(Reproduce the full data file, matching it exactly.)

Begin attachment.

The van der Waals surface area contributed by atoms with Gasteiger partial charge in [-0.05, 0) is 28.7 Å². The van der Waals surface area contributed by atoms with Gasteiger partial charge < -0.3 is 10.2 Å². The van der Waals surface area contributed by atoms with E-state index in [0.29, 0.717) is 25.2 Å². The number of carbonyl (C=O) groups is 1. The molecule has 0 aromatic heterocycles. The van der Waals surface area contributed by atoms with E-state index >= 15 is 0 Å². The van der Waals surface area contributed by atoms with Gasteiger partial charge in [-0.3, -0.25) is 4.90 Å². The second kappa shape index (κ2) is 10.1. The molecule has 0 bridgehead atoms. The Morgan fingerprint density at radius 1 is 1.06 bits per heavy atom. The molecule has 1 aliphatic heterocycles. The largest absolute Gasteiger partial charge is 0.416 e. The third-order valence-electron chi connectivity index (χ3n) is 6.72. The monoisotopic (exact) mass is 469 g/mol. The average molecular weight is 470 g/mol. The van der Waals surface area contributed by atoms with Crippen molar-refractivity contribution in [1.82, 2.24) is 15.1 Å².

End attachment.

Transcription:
The van der Waals surface area contributed by atoms with Gasteiger partial charge in [-0.05, 0) is 28.7 Å². The van der Waals surface area contributed by atoms with Gasteiger partial charge < -0.3 is 10.2 Å². The van der Waals surface area contributed by atoms with E-state index in [0.29, 0.717) is 25.2 Å². The number of carbonyl (C=O) groups is 1. The molecule has 0 aromatic heterocycles. The van der Waals surface area contributed by atoms with E-state index >= 15 is 0 Å². The van der Waals surface area contributed by atoms with Gasteiger partial charge in [-0.3, -0.25) is 4.90 Å². The second kappa shape index (κ2) is 10.1. The molecule has 0 bridgehead atoms. The Morgan fingerprint density at radius 1 is 1.06 bits per heavy atom. The molecule has 1 aliphatic heterocycles. The largest absolute Gasteiger partial charge is 0.416 e. The third-order valence-electron chi connectivity index (χ3n) is 6.72. The monoisotopic (exact) mass is 469 g/mol. The average molecular weight is 470 g/mol. The van der Waals surface area contributed by atoms with Crippen molar-refractivity contribution in [1.82, 2.24) is 15.1 Å².